DADE CITY, Fla. — It's a family event at Lanky Lassie's Shortbread store in downtown Dade City.
Owner Mary Katherine Sauter has a little extra help this week and is trading in her signature shortbreads for those with kumquats.
The festival is a chance for her to not only show off her shop but the community she loves.
"Dade City is just this little gem of a city and more and more we're reaching out on social media and people are finding out how special and unique Dade City is," Sauter said.
The city boasts a population of about 7,100 people. The quaint neighborhood feels like a step back in time when things were simpler. The hometown warmth is echoed in the annual kumquat festival where locally made is just that.
The products and goods found at Saturday's festival will more than likely come from Greg Gudy's grove.
"The festival has helped reintroduce kumquats. It helped people find out about them. The pie was the hit. The pie my mother created," Gudy said.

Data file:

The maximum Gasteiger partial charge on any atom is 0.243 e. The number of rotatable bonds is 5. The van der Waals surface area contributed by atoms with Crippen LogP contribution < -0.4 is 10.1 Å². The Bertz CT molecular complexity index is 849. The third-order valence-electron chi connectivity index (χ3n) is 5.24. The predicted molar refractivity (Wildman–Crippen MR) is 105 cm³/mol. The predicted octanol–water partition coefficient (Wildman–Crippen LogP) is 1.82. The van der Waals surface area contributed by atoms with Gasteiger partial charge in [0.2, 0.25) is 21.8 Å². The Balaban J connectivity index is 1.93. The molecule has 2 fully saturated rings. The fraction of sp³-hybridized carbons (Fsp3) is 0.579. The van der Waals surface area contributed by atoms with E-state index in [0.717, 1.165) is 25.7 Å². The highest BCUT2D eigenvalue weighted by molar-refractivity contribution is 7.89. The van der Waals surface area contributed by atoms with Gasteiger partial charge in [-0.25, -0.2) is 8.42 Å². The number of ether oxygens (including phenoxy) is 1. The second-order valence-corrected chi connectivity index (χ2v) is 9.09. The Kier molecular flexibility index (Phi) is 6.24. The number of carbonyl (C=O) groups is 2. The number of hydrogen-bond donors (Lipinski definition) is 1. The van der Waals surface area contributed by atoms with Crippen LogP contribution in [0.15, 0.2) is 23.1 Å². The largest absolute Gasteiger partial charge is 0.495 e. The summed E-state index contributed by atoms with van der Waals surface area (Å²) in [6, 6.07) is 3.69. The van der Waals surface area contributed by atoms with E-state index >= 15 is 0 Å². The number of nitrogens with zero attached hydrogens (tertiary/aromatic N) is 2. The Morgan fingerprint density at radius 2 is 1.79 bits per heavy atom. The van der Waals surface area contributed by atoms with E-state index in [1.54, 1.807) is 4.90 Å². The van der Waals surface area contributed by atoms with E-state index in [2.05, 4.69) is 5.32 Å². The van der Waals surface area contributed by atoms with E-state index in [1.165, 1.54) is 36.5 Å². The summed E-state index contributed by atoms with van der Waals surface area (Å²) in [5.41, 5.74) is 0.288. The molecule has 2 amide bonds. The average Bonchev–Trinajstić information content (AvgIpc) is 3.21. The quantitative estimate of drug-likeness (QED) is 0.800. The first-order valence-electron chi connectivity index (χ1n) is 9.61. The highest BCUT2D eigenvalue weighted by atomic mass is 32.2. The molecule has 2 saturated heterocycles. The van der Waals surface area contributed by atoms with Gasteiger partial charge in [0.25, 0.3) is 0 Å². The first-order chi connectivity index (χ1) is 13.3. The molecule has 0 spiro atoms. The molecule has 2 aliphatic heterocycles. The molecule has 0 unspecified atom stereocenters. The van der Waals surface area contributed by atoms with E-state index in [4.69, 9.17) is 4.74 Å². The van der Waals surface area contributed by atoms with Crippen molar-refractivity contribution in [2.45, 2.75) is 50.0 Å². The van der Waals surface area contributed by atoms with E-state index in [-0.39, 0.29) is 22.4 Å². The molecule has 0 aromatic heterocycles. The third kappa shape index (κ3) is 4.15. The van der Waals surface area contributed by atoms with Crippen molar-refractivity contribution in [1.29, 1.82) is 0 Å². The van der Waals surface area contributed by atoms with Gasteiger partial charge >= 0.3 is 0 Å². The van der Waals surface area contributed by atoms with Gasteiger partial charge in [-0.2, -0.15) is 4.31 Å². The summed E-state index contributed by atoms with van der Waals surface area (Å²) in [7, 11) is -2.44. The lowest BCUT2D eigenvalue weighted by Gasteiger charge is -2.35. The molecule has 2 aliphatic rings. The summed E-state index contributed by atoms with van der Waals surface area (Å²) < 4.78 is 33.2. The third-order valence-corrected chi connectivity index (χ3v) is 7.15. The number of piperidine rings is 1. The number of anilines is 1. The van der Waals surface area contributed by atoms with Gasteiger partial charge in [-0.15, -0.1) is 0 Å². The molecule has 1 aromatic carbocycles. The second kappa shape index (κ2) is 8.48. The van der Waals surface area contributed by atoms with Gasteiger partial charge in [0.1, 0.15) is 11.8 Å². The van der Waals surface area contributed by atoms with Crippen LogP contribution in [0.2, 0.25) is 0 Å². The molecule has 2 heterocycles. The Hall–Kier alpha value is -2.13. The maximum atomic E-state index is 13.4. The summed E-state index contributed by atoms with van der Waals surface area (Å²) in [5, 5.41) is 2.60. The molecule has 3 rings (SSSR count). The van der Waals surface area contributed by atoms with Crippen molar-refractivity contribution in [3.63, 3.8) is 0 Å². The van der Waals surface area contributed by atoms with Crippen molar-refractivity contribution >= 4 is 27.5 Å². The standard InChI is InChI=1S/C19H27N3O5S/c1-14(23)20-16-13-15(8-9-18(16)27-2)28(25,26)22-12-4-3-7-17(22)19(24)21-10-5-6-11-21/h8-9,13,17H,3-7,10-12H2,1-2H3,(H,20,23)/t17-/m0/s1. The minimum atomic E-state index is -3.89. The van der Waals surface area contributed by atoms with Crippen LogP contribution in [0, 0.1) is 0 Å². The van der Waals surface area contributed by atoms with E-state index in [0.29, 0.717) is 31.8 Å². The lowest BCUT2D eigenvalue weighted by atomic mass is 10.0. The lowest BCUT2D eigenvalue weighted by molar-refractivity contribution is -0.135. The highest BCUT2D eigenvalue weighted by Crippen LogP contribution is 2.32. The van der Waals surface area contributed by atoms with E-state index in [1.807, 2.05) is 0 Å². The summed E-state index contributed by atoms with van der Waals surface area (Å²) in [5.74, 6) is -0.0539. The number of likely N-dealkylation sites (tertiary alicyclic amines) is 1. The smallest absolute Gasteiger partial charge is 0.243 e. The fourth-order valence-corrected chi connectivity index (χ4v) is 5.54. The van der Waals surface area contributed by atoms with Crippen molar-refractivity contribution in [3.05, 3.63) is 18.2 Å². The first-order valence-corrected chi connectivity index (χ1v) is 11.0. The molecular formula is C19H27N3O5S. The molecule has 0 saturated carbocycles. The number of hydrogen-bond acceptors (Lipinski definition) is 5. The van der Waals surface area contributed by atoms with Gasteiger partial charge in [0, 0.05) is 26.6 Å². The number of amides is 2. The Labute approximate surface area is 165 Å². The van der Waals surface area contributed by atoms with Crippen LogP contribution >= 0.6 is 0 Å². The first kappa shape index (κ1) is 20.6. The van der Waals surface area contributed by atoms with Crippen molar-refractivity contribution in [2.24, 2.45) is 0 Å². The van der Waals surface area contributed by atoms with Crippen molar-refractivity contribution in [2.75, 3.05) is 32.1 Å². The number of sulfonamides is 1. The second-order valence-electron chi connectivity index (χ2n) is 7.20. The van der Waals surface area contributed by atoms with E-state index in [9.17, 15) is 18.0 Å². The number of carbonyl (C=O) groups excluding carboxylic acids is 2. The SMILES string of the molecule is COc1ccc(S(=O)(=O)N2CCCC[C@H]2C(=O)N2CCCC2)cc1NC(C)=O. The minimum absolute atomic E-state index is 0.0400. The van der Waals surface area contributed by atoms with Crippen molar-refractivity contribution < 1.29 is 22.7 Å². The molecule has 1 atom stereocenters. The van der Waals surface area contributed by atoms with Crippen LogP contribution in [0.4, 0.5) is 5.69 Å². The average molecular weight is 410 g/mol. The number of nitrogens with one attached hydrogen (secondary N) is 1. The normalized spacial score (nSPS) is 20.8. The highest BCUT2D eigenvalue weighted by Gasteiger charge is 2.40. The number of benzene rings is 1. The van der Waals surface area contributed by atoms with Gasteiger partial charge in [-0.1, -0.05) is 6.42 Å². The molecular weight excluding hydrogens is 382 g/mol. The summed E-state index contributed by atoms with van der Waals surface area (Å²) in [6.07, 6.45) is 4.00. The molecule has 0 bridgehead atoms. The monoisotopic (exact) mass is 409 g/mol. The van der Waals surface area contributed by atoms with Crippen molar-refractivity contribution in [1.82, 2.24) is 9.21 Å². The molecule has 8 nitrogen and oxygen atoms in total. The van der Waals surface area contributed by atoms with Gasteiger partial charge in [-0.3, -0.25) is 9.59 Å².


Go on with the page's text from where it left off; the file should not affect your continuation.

Gudy has been in the business of kumquats since 1971.
He's seen the small, orange fruit flourish in its hay day and also take a hit in 2015 with disease and disaster from greening.
"Financially, it hurts. I mean to be able to stay in business we had to sell some property to be able to get there," Gudy said.
New trees have been planted and about 750 bushels of kumquats have been picked this year. It's a drastic change from the 350 tons that was once picked at Gudy's grove.
Despite the challenges, the show and the tasting must go on.
So, how does one really eat a kumquat?
"When you eat a kumquat you eat the peeling and all. The inside is tart. The outside is sweet. If you squeeze the kumquat it releases the oil that's in there. You just do this and then you pop it in your mouth and eat the whole fruit like you would a grape and you're not allowed to make a face," Gudy said.
Like the kumquat, Dade City is small and adorable but it has a big flavor when you really dig in.
The Dade City annual kumquat festival will be held Saturday, January 29 from 9 a.m. - 5 p.m. Parking is free and open to the public. For more information about the event and vendors visit kumquatfestival.org.